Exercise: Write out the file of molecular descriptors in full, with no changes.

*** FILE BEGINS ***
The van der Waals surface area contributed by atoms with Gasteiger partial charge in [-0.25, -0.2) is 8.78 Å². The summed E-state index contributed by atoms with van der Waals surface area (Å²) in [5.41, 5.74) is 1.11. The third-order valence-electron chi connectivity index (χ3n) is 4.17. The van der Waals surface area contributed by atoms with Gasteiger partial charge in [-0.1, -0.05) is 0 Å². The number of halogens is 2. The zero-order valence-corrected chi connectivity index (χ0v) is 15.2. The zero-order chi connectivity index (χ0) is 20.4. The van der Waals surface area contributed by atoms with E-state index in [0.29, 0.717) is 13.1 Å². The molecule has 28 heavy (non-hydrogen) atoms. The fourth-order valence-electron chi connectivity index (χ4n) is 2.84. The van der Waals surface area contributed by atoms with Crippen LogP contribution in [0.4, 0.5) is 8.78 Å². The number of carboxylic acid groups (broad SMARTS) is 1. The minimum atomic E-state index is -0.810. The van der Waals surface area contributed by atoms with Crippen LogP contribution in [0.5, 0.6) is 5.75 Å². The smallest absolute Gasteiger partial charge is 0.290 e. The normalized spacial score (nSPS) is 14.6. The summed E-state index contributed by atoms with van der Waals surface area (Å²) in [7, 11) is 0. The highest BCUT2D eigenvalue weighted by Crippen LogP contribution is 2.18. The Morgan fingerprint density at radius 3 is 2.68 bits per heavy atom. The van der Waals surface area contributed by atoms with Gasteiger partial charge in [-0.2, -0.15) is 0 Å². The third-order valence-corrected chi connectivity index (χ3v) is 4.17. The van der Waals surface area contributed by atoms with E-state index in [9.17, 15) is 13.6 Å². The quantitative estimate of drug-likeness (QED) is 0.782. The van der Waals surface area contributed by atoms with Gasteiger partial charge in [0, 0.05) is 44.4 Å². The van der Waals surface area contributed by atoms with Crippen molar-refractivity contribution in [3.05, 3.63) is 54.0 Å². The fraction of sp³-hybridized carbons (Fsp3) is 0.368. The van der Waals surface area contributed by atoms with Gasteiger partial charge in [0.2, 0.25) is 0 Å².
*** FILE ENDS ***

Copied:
The van der Waals surface area contributed by atoms with Gasteiger partial charge in [-0.25, -0.2) is 8.78 Å². The summed E-state index contributed by atoms with van der Waals surface area (Å²) in [5.41, 5.74) is 1.11. The third-order valence-electron chi connectivity index (χ3n) is 4.17. The van der Waals surface area contributed by atoms with Gasteiger partial charge in [-0.1, -0.05) is 0 Å². The number of halogens is 2. The zero-order valence-corrected chi connectivity index (χ0v) is 15.2. The zero-order chi connectivity index (χ0) is 20.4. The van der Waals surface area contributed by atoms with E-state index in [0.29, 0.717) is 13.1 Å². The molecule has 28 heavy (non-hydrogen) atoms. The fourth-order valence-electron chi connectivity index (χ4n) is 2.84. The van der Waals surface area contributed by atoms with Crippen LogP contribution in [0.4, 0.5) is 8.78 Å². The number of carboxylic acid groups (broad SMARTS) is 1. The minimum atomic E-state index is -0.810. The van der Waals surface area contributed by atoms with Crippen LogP contribution in [0.5, 0.6) is 5.75 Å². The smallest absolute Gasteiger partial charge is 0.290 e. The normalized spacial score (nSPS) is 14.6. The summed E-state index contributed by atoms with van der Waals surface area (Å²) in [7, 11) is 0. The highest BCUT2D eigenvalue weighted by Crippen LogP contribution is 2.18. The Morgan fingerprint density at radius 3 is 2.68 bits per heavy atom. The van der Waals surface area contributed by atoms with Gasteiger partial charge in [-0.2, -0.15) is 0 Å². The third-order valence-corrected chi connectivity index (χ3v) is 4.17. The van der Waals surface area contributed by atoms with E-state index in [9.17, 15) is 13.6 Å². The quantitative estimate of drug-likeness (QED) is 0.782. The van der Waals surface area contributed by atoms with Gasteiger partial charge in [0, 0.05) is 44.4 Å². The van der Waals surface area contributed by atoms with Crippen molar-refractivity contribution in [3.05, 3.63) is 54.0 Å². The fraction of sp³-hybridized carbons (Fsp3) is 0.368. The van der Waals surface area contributed by atoms with Gasteiger partial charge in [0.2, 0.25) is 0 Å².